What Fresh Lunacy is This?: The Authorized Biography of Oliver Reed, by Robert Sellers
Reviewed by Gabriel Byrne
What Fresh Lunacy is This?: The Authorized Biography of Oliver Reed
He urinated on other countries’ flags, spiked peoples’ drinks for fun and pushed his factotum and friend Reg Prince off a balcony, breaking his back and ending a career in film. On the set of Castaway, he was so drunk he attacked an aircraft and was glassed in a pub, receiving 36 stitches in the face and leaving him scarred for life .
Although a compulsive womaniser in earlier days, after many turbulent relationships and at the age of 42, he wooed and won a 16-year-old girl named Josephine Burge and it was the beginning of a remarkable love story that endured till his death (I shall always remember Ollie sitting meekly by her side between takes while she sewed contentedly). There is no doubt they loved each other deeply.
Ollie had a disdain for the business of acting and eschewed the company of fellow actors. What he was in love with was being a star; and people were in love with him being an outrageous star. Fame, which often felt like being locked inside a drum with everyone banging on the skin, shielded and protected him, and allowed his alcoholism to worsen.
Inevitably, his career atrophied, then began to deteriorate into a declivity where he made only dross for the money, a bloated parody of his former self. You can watch on YouTube the infamous chat show appearances toward the end, where he is exploited and prodded like a wounded bull for the titillation of the whooping audience. (It is terribly sad to watch him drunkenly undress, unaware there is a camera secreted in his dressing room by callous producers.)
By now the lunacy has lost its freshness; the bacchanal is coming to its inevitable end. His final acting performance was in Ridley Scott’s Gladiator, a role that could have heralded a comeback. But he died suddenly during filming from a heart attack, on his day off, having consumed three bottles of rum and arm-wrestled a group of 18-year-old sailors.
He went probably as he’d have liked , on the floor of a pub in Malta, the complex stew of melancholy , gentleness , kindness, and cruelty dead at 61. The miracle is he lived so long.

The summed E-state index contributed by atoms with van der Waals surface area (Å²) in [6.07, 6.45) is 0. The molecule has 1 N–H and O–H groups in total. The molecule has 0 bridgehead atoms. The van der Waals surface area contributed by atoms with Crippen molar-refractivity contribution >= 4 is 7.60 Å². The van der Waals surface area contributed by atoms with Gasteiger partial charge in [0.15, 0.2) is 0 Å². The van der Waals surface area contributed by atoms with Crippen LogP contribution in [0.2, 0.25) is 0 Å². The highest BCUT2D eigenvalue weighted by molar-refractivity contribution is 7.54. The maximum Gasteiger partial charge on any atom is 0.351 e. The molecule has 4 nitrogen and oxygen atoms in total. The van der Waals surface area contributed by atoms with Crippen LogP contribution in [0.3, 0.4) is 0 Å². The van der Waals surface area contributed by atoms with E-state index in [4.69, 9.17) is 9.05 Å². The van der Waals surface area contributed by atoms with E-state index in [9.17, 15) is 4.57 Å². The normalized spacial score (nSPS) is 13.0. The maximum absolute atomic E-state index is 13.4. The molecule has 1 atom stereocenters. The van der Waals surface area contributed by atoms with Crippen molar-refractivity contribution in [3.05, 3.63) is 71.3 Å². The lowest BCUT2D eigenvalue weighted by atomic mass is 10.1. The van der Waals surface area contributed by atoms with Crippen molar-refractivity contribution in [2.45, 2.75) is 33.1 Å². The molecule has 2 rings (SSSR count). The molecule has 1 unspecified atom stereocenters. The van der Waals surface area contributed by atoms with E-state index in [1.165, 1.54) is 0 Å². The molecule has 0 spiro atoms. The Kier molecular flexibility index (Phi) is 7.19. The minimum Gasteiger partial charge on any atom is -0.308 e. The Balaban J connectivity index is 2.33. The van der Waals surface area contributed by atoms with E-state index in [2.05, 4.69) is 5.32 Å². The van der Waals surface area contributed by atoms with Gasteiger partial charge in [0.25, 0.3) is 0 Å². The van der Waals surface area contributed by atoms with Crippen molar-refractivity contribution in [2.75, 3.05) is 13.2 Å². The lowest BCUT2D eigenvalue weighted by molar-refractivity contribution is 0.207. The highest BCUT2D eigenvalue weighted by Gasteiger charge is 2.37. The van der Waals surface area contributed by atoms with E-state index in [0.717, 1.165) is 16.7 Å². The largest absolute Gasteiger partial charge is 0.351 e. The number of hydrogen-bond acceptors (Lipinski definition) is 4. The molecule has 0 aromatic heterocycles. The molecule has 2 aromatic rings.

Oliver Reed is buried in a cemetery in Churchtown, Co Cork, where he and Josephine lived the final years of his life. His grave, once seeded with wild flowers, is now a place of pilgrimage for drinkers with T-shirts proclaiming “Ollie Reed died in action” .
Alas poor Ollie! What a falling off was there!
What a Heathcliff he would have been, a Richard III, Stanley Kowalski, Hotspur, Lear, or James Bond. (He came within a hair’s breadth of being cast as 007.) At his peak he was cited in the same breath as Marlon Brando and Robert Mitchum. “He made the very air move,” Orson Welles had said. But he, in Dylan Thomas’s phrase, gave his “soul a blind, slashed eye, / Gristle and rind, and a roarer’s life” and drank away his talent till there was nothing but the shadow of what once had been.
Here is a list worth pondering: Baudelaire, Doctor Johnson, Faulkner, Bukowski, Tolstoy, Dylan Thomas, Coleridge, Sartre, Hemingway, Fitzgerald, Ray Carver, John Cheever, Burton, Harris, Hank Williams, George Best, John Barrymore, Bogart, WC Fields, John Ford, Ted Kennedy, Churchill, Judy Garland, Kerouac, Anne Sexton, Truman Capote, Spencer Tracey, Brendan Behan, Heath Ledger, River Phoenix, Amy Winehouse, etc, etc. What they all have in common is that like millions of unknown others they suffered, and in most cases died, from addiction to drugs or alcohol.
As a society we must begin to view this deadly illness not with condemnation but with compassion, and cease criminalising or romanticising the suffering of the addict. Let’s stop the prurient and voyeuristic media reporting of their sad travails (Lindsey Lohan, Amanda Bynes, Paul Gascoigne).
I knew and drank with many famous “hellraisers”: Oliver, Richard Harris, Jon Finch, Richard Burton, George Scott, Sterling Hayden, Nicol Williamson, and many not so famous. All of them found the world as it is intolerable. They needed something more: the moon perhaps, something demented, as Camus says. But I’m convinced that all of them were half in love with easeful death itself – the soul a battleground, as in the story of Jekyll and Hyde, for the angel and the fiend.